“In fact, it was Lord Carnarvon’s addition of oats that gives our gin its distinctive creaminess,” said Ted Yang, a co-founder of Highclere Castle Spirits, of which the gin is the first product. “It is a great pleasure to work with people who are passionate and knowledgeable about their heritage. They are truly stewards of Highclere and, I’m happy to say, are deeply involved in what we do, ensuring that the Highclere products are as authentic and elegant as they can be.”

Not surprisingly, then, for the proprietors of a place whose story stretches back to the Iron Age, the Carnarvons are also lovers of history. In medieval times, the site housed the palace of the bishops of Winchester. In the 17th century, it came into the possession of the Carnarvons’ Herbert ancestors, who set about transforming the estate. A century later, its brick and freestone house became a classical Georgian manor in a bucolic setting. It was in 1838, however, that the third Earl of Carnarvon, brought in architect Charles Barry to turn the house into the grand mansion that viewers know today, Lady Carnarvon said.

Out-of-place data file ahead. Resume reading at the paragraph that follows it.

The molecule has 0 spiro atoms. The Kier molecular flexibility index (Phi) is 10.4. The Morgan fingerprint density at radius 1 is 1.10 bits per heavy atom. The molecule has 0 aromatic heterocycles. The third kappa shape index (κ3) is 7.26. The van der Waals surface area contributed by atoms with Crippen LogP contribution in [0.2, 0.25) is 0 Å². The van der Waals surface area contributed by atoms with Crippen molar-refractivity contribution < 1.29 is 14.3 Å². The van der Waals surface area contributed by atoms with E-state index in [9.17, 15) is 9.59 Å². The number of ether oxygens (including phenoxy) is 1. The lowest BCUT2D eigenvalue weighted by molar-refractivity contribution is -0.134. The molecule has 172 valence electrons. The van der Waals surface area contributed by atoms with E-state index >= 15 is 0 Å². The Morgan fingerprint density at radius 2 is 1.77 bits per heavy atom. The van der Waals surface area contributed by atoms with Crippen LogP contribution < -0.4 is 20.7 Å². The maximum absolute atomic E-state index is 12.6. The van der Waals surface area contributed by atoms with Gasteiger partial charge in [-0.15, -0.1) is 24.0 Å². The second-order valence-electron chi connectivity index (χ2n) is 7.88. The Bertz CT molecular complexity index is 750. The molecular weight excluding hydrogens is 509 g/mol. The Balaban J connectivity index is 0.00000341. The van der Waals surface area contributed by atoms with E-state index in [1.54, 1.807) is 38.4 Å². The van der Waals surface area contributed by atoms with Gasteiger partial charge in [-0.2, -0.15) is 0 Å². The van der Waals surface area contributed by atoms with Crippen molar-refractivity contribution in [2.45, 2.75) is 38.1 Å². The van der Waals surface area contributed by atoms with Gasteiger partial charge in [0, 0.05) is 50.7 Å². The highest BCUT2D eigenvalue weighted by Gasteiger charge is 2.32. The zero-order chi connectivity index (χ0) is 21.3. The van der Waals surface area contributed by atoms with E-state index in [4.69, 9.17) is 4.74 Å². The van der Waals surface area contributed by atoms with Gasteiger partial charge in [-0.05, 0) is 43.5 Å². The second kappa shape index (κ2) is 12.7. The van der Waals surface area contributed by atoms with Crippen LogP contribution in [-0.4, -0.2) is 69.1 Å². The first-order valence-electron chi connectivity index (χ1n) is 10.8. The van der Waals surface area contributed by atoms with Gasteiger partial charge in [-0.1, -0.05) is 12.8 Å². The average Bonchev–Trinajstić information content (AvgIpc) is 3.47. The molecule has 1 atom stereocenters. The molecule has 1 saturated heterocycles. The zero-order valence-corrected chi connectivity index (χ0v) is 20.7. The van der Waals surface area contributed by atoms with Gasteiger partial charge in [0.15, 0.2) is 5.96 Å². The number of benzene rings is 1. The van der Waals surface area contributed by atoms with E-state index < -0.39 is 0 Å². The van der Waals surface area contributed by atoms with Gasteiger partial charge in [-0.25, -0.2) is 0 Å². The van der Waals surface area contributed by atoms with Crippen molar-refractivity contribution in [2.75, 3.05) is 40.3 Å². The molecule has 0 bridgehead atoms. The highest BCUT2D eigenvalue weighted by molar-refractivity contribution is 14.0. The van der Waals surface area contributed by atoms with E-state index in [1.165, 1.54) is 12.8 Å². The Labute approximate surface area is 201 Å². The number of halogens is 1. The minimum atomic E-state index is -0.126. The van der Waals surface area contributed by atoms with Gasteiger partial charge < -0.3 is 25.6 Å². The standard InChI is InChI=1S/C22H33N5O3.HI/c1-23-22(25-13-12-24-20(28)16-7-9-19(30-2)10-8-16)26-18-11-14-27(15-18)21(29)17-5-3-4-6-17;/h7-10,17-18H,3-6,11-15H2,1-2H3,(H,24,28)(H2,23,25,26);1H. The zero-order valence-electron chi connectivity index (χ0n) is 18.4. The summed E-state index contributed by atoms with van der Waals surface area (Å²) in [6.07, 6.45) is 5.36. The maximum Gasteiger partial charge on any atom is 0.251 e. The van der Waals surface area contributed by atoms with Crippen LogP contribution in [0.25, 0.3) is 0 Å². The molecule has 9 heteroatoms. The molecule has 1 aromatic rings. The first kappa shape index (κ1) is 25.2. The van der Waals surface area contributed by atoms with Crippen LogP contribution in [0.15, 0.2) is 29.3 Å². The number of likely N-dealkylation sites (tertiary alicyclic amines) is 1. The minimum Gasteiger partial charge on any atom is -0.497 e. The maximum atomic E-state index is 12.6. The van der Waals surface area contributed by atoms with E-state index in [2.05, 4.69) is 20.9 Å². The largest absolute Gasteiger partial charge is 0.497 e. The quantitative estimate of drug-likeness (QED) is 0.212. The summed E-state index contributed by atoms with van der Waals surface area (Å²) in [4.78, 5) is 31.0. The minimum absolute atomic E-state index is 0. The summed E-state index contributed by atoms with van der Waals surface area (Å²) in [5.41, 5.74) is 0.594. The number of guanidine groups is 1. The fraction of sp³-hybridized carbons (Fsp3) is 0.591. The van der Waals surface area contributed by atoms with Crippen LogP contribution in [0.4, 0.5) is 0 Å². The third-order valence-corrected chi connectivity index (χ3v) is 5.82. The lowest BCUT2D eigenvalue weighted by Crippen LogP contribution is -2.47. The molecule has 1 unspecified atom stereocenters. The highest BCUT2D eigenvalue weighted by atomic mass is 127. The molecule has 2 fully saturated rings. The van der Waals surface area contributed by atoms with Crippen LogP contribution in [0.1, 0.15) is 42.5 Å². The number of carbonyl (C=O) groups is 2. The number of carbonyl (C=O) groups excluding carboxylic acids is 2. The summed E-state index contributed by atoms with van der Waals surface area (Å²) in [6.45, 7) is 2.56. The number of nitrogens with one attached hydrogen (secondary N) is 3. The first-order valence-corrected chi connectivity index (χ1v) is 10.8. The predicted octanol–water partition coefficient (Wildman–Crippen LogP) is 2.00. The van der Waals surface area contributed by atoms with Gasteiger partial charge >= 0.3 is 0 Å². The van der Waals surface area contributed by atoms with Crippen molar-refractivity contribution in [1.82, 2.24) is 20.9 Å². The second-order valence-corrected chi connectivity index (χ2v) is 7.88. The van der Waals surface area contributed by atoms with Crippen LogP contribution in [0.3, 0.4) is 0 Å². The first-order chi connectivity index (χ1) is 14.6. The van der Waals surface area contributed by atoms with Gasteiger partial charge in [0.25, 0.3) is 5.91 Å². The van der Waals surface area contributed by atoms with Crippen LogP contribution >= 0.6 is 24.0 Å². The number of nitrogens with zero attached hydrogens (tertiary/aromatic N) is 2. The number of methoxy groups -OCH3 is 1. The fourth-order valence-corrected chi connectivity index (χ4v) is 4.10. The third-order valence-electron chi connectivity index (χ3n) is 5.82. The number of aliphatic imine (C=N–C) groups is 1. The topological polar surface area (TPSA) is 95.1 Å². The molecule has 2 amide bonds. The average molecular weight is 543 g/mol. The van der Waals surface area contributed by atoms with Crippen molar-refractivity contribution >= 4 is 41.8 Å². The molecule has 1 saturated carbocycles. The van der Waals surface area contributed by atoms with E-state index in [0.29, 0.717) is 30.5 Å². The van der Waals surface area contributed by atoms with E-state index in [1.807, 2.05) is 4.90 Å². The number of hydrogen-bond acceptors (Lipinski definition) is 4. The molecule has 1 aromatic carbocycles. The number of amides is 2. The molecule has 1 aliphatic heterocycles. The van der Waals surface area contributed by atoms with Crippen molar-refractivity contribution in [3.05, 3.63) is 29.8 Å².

Yang was lucky enough to tour the house with her ladyship. “It was amazing listening to her tell the story of each room and we quickly drew a crowd. But what struck me most was a casual family photo, just like you would find in your own house — except this photo had the Queen (Elizabeth II, Lord Carnarvon’s godmother) in it.”

Lady Carnarvon is a historian by profession and has written two Highclere books — “Lady Catherine and the Real Downton Abbey,” about her husband’s grandparents, and “Lady Amina and the Real Downton Abbey,” about his great-grandparents. “Lady Amina” is of particular interests to “Downton” fans and Egyptologists alike. “Downton” buffs will notice a similarity between Amina and the fictional Countess of Grantham. Both came from money. (Amina was the natural daughter of banker Alfred de Rothschild.) And both turned their august homes into hospitals during World War I.